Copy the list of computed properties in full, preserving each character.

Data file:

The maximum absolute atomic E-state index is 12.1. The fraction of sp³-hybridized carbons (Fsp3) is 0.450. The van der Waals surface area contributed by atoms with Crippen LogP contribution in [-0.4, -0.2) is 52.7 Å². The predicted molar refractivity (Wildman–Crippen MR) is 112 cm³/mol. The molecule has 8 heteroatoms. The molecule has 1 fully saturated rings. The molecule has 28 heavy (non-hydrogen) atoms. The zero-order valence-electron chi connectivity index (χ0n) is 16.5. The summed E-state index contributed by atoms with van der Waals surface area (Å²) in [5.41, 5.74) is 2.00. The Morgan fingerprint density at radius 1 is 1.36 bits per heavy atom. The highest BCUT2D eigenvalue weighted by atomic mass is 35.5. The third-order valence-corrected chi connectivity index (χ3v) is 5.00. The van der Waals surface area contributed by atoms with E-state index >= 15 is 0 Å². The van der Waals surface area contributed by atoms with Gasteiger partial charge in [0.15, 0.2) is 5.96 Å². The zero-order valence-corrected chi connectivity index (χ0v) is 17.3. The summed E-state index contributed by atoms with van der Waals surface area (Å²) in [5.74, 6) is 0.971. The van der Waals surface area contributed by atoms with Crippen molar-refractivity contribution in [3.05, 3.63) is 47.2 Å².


The maximum absolute atomic E-state index is 12.1. The fraction of sp³-hybridized carbons (Fsp3) is 0.450. The van der Waals surface area contributed by atoms with Crippen LogP contribution in [-0.4, -0.2) is 52.7 Å². The predicted molar refractivity (Wildman–Crippen MR) is 112 cm³/mol. The molecule has 8 heteroatoms. The molecule has 1 fully saturated rings. The molecule has 28 heavy (non-hydrogen) atoms. The zero-order valence-electron chi connectivity index (χ0n) is 16.5. The summed E-state index contributed by atoms with van der Waals surface area (Å²) in [5.41, 5.74) is 2.00. The Morgan fingerprint density at radius 1 is 1.36 bits per heavy atom. The highest BCUT2D eigenvalue weighted by atomic mass is 35.5. The third-order valence-corrected chi connectivity index (χ3v) is 5.00. The van der Waals surface area contributed by atoms with E-state index >= 15 is 0 Å². The van der Waals surface area contributed by atoms with Gasteiger partial charge in [0.15, 0.2) is 5.96 Å². The zero-order valence-corrected chi connectivity index (χ0v) is 17.3. The summed E-state index contributed by atoms with van der Waals surface area (Å²) in [5.74, 6) is 0.971. The van der Waals surface area contributed by atoms with Crippen molar-refractivity contribution in [3.05, 3.63) is 47.2 Å².